The following is in partnership with Dr. Steven Goins and Stroke Awareness Oregon
1. High blood pressure greatly increases the risk of stroke and heart attack but is treatable.
Your blood pressure should be below 130/80. If you need to be on blood pressure medicine, is very important that you take your medicine correctly and closely work with your doctor. Being on blood pressure medicine will result in:
- 50% relative risk reduction in the incidence of heart failure
- 30-40% relative risk reduction for stroke
- 20-25% relative risk reduction for myocardial infarction
2. The bad effect of cholesterol in arteries begins during our teens but it is affected by lifestyle choices.
Some common attributes of increased cholesterol levels include:
- Even slightly elevated blood pressure.
- Even mildly elevated cholesterol levels.
- Tobacco use.
- Elevated, prediabetic glucose levels.
Any of these will lead to more rapid cholesterol related damage to your arteries.
3. Doctors often recommend treatment with a statin.
These drugs lower cholesterol damage by two ways:
- Lowered production of new cholesterol by our liver is the main source of cholesterol rather than diet.
- Actual regression of the cholesterol related atherosclerotic plaques and reduction of the plaque inflammation which leads to clots.
For patients with a previous stroke, treatment with statins can reduce the risk of second stroke by 24%. For patients with previous heart attack or coronary artery disease, treatment with statins can lead to 42% reduction of future fatal heart attack.
4. If you are 65 years or older, you should know about each of fibrillation, which causes up to one third of all strokes.
There are 700,000 people in the United States with undiagnosed atrial fibrillation. Most of them have no symptoms. Each of them has a 2-5% chance of having a major stroke each year unless they are treated with special anticoagulant medications.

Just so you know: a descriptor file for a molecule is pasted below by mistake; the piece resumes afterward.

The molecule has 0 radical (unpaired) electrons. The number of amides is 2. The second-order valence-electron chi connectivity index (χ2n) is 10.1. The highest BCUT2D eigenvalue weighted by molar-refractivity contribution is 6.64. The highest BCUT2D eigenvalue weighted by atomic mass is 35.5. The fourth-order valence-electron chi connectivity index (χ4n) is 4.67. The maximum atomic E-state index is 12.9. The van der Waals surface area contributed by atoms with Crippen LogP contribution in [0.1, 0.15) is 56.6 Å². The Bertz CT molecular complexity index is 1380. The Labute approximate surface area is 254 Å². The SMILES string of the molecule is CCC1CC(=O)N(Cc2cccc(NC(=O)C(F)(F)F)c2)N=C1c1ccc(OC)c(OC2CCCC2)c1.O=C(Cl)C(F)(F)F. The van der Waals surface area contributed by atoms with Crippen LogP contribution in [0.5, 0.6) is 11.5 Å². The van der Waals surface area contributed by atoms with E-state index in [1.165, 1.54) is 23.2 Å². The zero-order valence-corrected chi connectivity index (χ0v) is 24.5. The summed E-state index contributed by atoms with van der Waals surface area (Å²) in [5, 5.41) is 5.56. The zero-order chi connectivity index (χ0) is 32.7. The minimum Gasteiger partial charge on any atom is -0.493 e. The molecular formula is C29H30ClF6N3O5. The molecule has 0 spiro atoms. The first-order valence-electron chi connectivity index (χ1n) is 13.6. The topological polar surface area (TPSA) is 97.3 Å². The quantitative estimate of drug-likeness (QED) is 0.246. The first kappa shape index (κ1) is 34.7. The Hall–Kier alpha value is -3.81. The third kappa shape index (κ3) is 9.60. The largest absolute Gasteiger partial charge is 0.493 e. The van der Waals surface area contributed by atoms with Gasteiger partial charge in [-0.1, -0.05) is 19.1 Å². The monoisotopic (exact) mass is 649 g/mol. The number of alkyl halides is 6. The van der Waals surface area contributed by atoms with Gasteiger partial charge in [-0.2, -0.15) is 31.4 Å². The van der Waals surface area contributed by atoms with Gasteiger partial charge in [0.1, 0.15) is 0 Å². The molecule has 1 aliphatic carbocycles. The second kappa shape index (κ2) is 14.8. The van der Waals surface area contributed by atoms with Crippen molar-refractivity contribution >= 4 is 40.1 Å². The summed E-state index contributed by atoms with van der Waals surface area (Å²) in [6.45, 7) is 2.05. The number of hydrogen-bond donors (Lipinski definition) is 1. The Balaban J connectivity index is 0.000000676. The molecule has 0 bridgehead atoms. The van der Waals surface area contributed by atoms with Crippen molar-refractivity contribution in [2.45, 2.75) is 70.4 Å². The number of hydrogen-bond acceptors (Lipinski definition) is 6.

If you’ve ever had atrial fibrillation and are not taking anticoagulant medication, you should know your CHA2DS2-VASc score. By using simple web tools, it only takes a minute to determine your stroke risk. It is recommended that you discuss this with your doctor. Be aware that there are now ways to self-monitor for a fibrillation with inexpensive devices such as Kardia or wearable devices such as the Apple Watch.
5. Remember F.A.S.T.
Face. Is the person’s face crooked or asymmetric? Ask them to smile or frown. Look for flattening of the nasolabial fold. The forehead is usually not affected.
Arm. Is one arm weaker? Ask them to raise both arms quickly. The weak arm will react slower. The person may be unable to keep the arm elevated at shoulder level or even raise it at all. The person’s hand may be affected so they may have a weak grip or show slower finger motion.
Speech. Can they understand you are saying? Ask them to close their eyes or make a fist. They may not be able say names of common objects or even names of their family or their speech is slurred. They may understand you but they may not reply in a comprehensible manner. Ask the person to repeat an easy phrase such as “I live in Oregon” or “it is a sunny day”. They should be able to say every word perfectly. No slurring. No dropped words.
Time. Call 911 immediately. This will activate the EMS as well as the receiving emergency department stroke team. Driving the person yourself to the hospital or calling the doctor or nurse will waste valuable time.
In the event of a stroke, remember these important reminders:
- Do not give aspirin. This may worsen a brain hemorrhage.
- Be able to tell the paramedics when the person was last seen normal. This means when the victim was awake and talking and functioning normally. It is not mean when they were discovered. This information may be crucial for the patient to qualify for treatments.
- Be able to tell the paramedics if the patient is taking any blood thinners such as warfarin (Coumadin), apixaban (Eliquis), rivaroxaban (Xarelto) or dabigatran (Pradaxa). If possible, collect the person’s medication bottles or provide a medication list for the EMS responders.
Learn more about Stroke Awareness Oregon